Don’t Get Stuck with the Bill

Every week I try to network with other small business owners, industry colleagues and potential new clients. Sometimes I go to an organized event; other times, I meet up for lunch, dinner or to just grab a quick drink.

Image shows a desk with an open laptop and a metal file tray with a bunch of receipts in it.
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August 26th, 2018
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Who Should Pay at a Business Meal?

Every week I try to network with other small business owners, industry colleagues and potential new clients. Sometimes I go to an organized event; other times, I meet up for lunch, dinner or to just grab a quick drink. The conversations are usually good and sometimes I even get a referral out of these meetings.

I was telling some of my clients about my love of networking, when one of them asked me, how do you handle the bill? That client told me likes to network too, but he doesn’t go as often as he’d like because he always gets stuck with the bill. If you’re dining with a potential new client, then it might not be a bad idea to pick up the check. But if not, then here are some ways to get past the awkward situation of who pays the tab:

  • ASK FOR SEPARATE CHECKS

    When you order your drink or meal, just ask for it on a separate check immediately. It’s a pretty common practice and the person you’re dining with shouldn’t have any problems with it. Immediately asking for a separate check eliminates one person getting stuck with the entire bill.

  • DISCUSS PAYMENT BEFORE THE MEAL

    If you’re a little shy and aren’t forward enough to ask for a separate check, consult with the person or persons you’re meeting with about who is paying even before you walk into the establishment.

  • LARGE GROUP MEALS

    If you’re going to a large group dinner for work purposes, your employer might be willing to pay for the meal, but make sure you check on it first. Remember, if you’re the boss, as with travel-related meals, you can only deduct 50 percent of meals as an entertainment expense. Plus, to write off an expense, you have to talk about substantial business sometime before, during or after your meal.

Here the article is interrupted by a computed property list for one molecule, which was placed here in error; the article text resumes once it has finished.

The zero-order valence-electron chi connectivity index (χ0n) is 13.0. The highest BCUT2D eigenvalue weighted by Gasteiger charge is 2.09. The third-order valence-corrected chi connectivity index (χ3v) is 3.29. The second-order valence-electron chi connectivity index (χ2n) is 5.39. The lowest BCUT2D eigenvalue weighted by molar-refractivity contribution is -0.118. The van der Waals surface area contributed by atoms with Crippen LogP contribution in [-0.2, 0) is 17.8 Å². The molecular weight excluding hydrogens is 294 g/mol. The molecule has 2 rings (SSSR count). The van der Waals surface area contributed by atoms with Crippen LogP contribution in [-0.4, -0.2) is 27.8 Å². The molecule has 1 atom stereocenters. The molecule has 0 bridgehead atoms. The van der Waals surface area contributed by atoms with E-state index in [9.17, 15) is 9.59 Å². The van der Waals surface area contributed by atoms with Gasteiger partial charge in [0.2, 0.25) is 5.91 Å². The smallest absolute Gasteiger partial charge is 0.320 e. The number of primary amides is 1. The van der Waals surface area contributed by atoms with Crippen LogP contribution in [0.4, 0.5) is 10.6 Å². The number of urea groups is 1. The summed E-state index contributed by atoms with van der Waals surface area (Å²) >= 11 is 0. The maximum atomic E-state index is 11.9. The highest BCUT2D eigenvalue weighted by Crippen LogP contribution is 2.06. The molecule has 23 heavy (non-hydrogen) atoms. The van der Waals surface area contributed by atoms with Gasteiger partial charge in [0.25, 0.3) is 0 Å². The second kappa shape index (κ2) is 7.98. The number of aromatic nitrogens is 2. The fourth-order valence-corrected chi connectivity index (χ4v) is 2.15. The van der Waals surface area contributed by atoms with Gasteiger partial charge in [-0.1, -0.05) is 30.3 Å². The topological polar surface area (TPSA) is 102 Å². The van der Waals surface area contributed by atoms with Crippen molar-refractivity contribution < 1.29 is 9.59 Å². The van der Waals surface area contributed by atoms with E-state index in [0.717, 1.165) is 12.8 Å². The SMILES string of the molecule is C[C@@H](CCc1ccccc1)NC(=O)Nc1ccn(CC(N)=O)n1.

• ATTEND NETWORKING EVENTS

    The best way to avoid getting stuck with the bill is to attend an official networking event. Networking events are pre-planned and a great way to meet up with potential clients or friends and not get stuck with a bill. Everyone pays his or her own entry fee and it usually comes with a drink ticket or two.

  • PAY WITH A CARD

    Whether you split the bill or pay the whole thing, make sure you use a credit card, especially one with points. Meals can be a large chunk of your spending and can add some extra points towards hotel stays or air travel in the future.

  • PAY THE ENTIRE BILL

    I said this earlier, but you may want to consider picking up the check, if you’re trying to woo  a new client. Clients don’t expect it, but it always makes a good impression. You may also want to consider paying the entire bill if you’re meeting with someone you regularly meet with. You can say, “I’ll get it this time” and hopefully, he or she will remember to pay up next time.

Paying the bill can often be a source of contention, especially if there’s a cheapskate in the group. Follow my advice and remember, you’re there for a purpose, to promote your company, yourself or just to have a good time, so don’t let something so petty ruin the fun.

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